Patient Protection and Affordable Care Act provisions seemed to have a modest effect on health insurance premiums from mid-2012 through mid-2013.
Michael McCue, a health administration professor at Virginia Commonwealth University, and Mark Hall, a law professor at Wake Forest University, come to that conclusion in a paper based on analysis of rate filings filed from June 2012 through June 2013.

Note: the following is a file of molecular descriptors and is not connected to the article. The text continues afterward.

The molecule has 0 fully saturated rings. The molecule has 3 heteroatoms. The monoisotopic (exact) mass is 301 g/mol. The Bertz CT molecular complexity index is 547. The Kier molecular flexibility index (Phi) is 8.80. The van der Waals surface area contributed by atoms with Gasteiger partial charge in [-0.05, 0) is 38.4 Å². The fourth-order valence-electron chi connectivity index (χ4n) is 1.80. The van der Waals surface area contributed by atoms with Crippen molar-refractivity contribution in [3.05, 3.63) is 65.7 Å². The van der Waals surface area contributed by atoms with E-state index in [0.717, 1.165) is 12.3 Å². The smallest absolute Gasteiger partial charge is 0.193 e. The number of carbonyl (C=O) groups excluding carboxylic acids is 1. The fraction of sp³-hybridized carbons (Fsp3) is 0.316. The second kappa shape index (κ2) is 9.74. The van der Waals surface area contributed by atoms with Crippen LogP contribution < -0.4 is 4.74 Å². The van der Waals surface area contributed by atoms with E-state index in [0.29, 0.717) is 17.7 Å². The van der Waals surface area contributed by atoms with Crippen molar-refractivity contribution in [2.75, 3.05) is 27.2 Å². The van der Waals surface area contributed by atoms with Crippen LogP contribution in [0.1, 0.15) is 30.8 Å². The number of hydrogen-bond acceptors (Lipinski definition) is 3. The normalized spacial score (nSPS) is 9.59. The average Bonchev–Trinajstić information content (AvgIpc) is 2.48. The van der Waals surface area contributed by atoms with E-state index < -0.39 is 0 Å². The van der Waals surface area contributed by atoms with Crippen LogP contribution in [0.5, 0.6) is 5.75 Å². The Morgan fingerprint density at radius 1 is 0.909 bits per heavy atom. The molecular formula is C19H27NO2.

The researchers found that insurers mentioned PPACA provisions other than the MLR provision as a reason for a rate increase more than half the time.
Carriers cited non-MLR PPACA provisions in 39 percent of the individual market filings and 62 percent of the small-group market filings.
The researchers found that 94 filings mentioned the women’s preventive services mandate, and 65 estimated the financial impact. Financial impact estimates ranged from 0 percent of premium, in three filings, to 4.5 percent of premium. The median impact was 0.8 percent of premium.